In Vancouver and in Toronto the exhibition went off without a hitch: The drawings hung securely on the walls, their bottom edges moving only minimally. It was at home in Montreal, when we were confident that we had already resolved all potential problems, that the unforeseen occurred. One drawing had been hanging undisturbed for over a week when it was suddenly lifted by strong draughts that filled it like a sail. The immediate solution was to hold the drawing against the wall with a "bandage" of wide paper extending across it. This horizontal band was taped to the wall on either side of the drawing to keep the air from getting behind it. Adjustments were made to the ventilation system to eliminate air movement and to ensure that the problem would not recur. And instead of relying on only one nylon thread across the bottom of the works, three or four threads were extended across them so there would be less opportunity for air to enter from behind should any more strange weather systems arise. The guards also began to take a more active interest in observing the drawings and reporting on any peculiarities. Much to my relief we never experienced that problem again. To avoid such a situation, anyone planning to hang unframed drawings would be wise to conduct thorough long term tests of patterns of air movement in the gallery.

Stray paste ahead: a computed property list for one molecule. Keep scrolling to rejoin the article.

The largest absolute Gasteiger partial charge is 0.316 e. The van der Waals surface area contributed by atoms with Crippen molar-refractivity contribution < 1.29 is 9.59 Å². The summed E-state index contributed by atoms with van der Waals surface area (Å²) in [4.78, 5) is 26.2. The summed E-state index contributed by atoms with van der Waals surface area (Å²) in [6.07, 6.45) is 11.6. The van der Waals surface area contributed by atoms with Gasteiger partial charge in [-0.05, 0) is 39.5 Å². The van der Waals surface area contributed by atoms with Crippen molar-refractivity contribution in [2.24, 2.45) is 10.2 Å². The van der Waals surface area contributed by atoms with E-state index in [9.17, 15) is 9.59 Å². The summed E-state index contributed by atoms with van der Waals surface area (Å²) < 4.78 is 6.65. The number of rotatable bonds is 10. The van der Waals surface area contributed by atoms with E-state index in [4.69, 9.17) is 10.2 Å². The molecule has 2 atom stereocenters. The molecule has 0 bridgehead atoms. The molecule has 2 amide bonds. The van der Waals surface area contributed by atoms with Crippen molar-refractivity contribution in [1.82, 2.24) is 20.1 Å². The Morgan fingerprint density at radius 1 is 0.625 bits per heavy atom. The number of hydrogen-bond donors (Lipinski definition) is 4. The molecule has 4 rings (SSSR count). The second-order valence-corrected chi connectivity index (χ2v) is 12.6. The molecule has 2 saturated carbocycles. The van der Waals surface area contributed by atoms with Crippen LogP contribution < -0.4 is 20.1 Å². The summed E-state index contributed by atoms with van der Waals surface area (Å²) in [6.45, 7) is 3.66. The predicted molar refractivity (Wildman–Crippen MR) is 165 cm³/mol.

I began this project thinking of the use of magnets as an unusual technique designed for unusual drawings. I did not expect it to be effective for the hanging of two quite different drawing supports — the very thin, light paper and the heavy Geofilm. I was also surprised to find that throughout the exhibition the magnets sparked considerable interest, especially on the part of artists looking for new ways to display their own large drawings. Magnets would be convenient, for example, for short term hangings, such as the presentation of large drawings to acquisition committees. Although the magnet system is unlikely to become a common museum mounting technique it could have many useful applications.